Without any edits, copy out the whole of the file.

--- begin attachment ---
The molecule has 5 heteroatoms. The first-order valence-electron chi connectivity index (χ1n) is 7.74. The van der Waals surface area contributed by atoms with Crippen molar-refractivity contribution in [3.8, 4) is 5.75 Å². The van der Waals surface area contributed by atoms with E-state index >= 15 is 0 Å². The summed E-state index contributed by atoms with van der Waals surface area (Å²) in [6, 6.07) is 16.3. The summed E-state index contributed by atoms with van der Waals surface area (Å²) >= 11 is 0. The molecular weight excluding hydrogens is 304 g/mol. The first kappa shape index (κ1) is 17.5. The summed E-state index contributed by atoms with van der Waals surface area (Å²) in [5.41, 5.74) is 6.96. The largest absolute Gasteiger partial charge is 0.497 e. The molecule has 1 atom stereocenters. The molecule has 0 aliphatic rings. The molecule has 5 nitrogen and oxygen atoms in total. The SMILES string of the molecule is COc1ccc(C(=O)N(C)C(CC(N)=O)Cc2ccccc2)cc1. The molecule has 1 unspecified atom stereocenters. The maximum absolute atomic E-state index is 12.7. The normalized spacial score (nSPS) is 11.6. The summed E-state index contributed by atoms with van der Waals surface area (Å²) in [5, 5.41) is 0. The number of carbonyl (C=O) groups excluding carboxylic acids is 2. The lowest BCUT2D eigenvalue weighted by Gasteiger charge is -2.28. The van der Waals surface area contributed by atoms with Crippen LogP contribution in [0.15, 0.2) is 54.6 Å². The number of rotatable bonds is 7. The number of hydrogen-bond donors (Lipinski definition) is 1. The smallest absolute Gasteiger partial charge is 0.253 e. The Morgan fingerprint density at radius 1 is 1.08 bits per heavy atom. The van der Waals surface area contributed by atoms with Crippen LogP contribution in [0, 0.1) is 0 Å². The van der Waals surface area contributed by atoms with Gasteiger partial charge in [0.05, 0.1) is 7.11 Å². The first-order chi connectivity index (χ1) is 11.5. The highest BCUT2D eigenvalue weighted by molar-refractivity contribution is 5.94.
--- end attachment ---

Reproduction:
The molecule has 5 heteroatoms. The first-order valence-electron chi connectivity index (χ1n) is 7.74. The van der Waals surface area contributed by atoms with Crippen molar-refractivity contribution in [3.8, 4) is 5.75 Å². The van der Waals surface area contributed by atoms with E-state index >= 15 is 0 Å². The summed E-state index contributed by atoms with van der Waals surface area (Å²) in [6, 6.07) is 16.3. The summed E-state index contributed by atoms with van der Waals surface area (Å²) >= 11 is 0. The molecular weight excluding hydrogens is 304 g/mol. The first kappa shape index (κ1) is 17.5. The summed E-state index contributed by atoms with van der Waals surface area (Å²) in [5.41, 5.74) is 6.96. The largest absolute Gasteiger partial charge is 0.497 e. The molecule has 1 atom stereocenters. The molecule has 0 aliphatic rings. The molecule has 5 nitrogen and oxygen atoms in total. The SMILES string of the molecule is COc1ccc(C(=O)N(C)C(CC(N)=O)Cc2ccccc2)cc1. The molecule has 1 unspecified atom stereocenters. The maximum absolute atomic E-state index is 12.7. The normalized spacial score (nSPS) is 11.6. The summed E-state index contributed by atoms with van der Waals surface area (Å²) in [5, 5.41) is 0. The number of carbonyl (C=O) groups excluding carboxylic acids is 2. The lowest BCUT2D eigenvalue weighted by Gasteiger charge is -2.28. The van der Waals surface area contributed by atoms with Crippen LogP contribution in [0.15, 0.2) is 54.6 Å². The number of rotatable bonds is 7. The number of hydrogen-bond donors (Lipinski definition) is 1. The smallest absolute Gasteiger partial charge is 0.253 e. The Morgan fingerprint density at radius 1 is 1.08 bits per heavy atom. The van der Waals surface area contributed by atoms with Crippen LogP contribution in [0, 0.1) is 0 Å². The van der Waals surface area contributed by atoms with Gasteiger partial charge in [0.05, 0.1) is 7.11 Å². The first-order chi connectivity index (χ1) is 11.5. The highest BCUT2D eigenvalue weighted by molar-refractivity contribution is 5.94.